This study investigates the influence of students' perceptions of task similarity/difference on the transfer of writing skills. A total of 42 students from a freshman ESL writing course completed an out-of-class writing task. For half of the students, the subject matter of the writing task was designed to be similar to the writing course; for the other half, it was designed to be different. All students were also interviewed about the writing task. Reports of learning transfer were identified in the interview transcripts, and students' performances on the task and on a recent assignment from the course were assessed. Results indicate that the intended task similarity/difference (i.e., in subject matter) did not have the expected impact on learning transfer; however, students' perceptions of task similarity/difference did influence learning transfer. Implications of these findings for theory, practice, and future research are discussed.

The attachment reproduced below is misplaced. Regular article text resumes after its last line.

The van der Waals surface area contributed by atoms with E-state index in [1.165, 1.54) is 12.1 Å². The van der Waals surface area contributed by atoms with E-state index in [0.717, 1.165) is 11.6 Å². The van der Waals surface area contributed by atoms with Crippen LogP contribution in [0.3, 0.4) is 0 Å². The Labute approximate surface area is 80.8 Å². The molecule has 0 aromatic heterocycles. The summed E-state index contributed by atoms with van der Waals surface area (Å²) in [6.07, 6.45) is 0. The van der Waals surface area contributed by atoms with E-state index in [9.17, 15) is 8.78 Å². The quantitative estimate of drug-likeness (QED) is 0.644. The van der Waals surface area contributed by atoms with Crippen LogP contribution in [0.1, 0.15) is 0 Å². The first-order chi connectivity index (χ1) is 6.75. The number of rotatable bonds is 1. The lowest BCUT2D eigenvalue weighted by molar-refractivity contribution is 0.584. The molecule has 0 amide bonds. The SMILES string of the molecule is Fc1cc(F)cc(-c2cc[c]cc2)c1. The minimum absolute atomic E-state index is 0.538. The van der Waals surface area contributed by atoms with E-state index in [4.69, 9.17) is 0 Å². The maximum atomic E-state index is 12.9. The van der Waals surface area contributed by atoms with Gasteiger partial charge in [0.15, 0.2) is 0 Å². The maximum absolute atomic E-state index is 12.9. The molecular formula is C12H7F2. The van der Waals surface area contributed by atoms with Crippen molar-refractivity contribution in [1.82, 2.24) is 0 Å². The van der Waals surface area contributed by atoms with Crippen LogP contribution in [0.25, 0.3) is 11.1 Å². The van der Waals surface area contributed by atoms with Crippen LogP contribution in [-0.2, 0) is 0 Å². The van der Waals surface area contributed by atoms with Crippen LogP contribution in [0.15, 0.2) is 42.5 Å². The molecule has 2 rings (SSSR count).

- Academic English
- Freshman composition
ASJC Scopus subject areas
- Literature and Literary Theory